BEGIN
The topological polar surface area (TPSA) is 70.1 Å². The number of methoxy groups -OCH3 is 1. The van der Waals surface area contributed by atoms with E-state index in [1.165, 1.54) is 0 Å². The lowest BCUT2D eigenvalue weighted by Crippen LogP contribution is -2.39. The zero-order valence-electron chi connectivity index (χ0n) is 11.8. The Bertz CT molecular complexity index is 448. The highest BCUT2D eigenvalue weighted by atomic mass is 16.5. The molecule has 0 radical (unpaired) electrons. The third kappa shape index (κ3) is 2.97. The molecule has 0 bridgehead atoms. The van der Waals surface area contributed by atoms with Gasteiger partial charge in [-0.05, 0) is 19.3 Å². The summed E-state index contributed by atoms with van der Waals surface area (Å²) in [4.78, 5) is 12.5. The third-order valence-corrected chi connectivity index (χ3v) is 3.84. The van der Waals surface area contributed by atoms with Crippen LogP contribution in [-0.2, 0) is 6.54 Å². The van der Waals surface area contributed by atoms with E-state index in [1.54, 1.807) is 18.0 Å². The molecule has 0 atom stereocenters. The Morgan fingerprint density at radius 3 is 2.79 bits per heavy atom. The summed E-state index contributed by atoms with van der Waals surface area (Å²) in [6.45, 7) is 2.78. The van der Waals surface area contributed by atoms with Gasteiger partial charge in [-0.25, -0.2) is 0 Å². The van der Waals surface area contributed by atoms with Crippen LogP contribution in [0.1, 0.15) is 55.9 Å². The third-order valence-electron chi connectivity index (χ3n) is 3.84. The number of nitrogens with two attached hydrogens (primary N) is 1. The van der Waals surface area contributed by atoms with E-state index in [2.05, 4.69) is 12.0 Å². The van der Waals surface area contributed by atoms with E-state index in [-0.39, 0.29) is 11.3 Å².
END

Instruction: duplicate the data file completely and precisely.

The topological polar surface area (TPSA) is 70.1 Å². The number of methoxy groups -OCH3 is 1. The van der Waals surface area contributed by atoms with E-state index in [1.165, 1.54) is 0 Å². The lowest BCUT2D eigenvalue weighted by Crippen LogP contribution is -2.39. The zero-order valence-electron chi connectivity index (χ0n) is 11.8. The Bertz CT molecular complexity index is 448. The highest BCUT2D eigenvalue weighted by atomic mass is 16.5. The molecule has 0 radical (unpaired) electrons. The third kappa shape index (κ3) is 2.97. The molecule has 0 bridgehead atoms. The van der Waals surface area contributed by atoms with Gasteiger partial charge in [-0.05, 0) is 19.3 Å². The summed E-state index contributed by atoms with van der Waals surface area (Å²) in [4.78, 5) is 12.5. The third-order valence-corrected chi connectivity index (χ3v) is 3.84. The van der Waals surface area contributed by atoms with Crippen LogP contribution in [-0.2, 0) is 6.54 Å². The van der Waals surface area contributed by atoms with E-state index in [1.54, 1.807) is 18.0 Å². The molecule has 0 atom stereocenters. The Morgan fingerprint density at radius 3 is 2.79 bits per heavy atom. The summed E-state index contributed by atoms with van der Waals surface area (Å²) in [6.45, 7) is 2.78. The van der Waals surface area contributed by atoms with Gasteiger partial charge in [-0.25, -0.2) is 0 Å². The van der Waals surface area contributed by atoms with Crippen LogP contribution in [0.1, 0.15) is 55.9 Å². The third-order valence-electron chi connectivity index (χ3n) is 3.84. The number of nitrogens with two attached hydrogens (primary N) is 1. The van der Waals surface area contributed by atoms with E-state index in [2.05, 4.69) is 12.0 Å². The van der Waals surface area contributed by atoms with E-state index in [-0.39, 0.29) is 11.3 Å².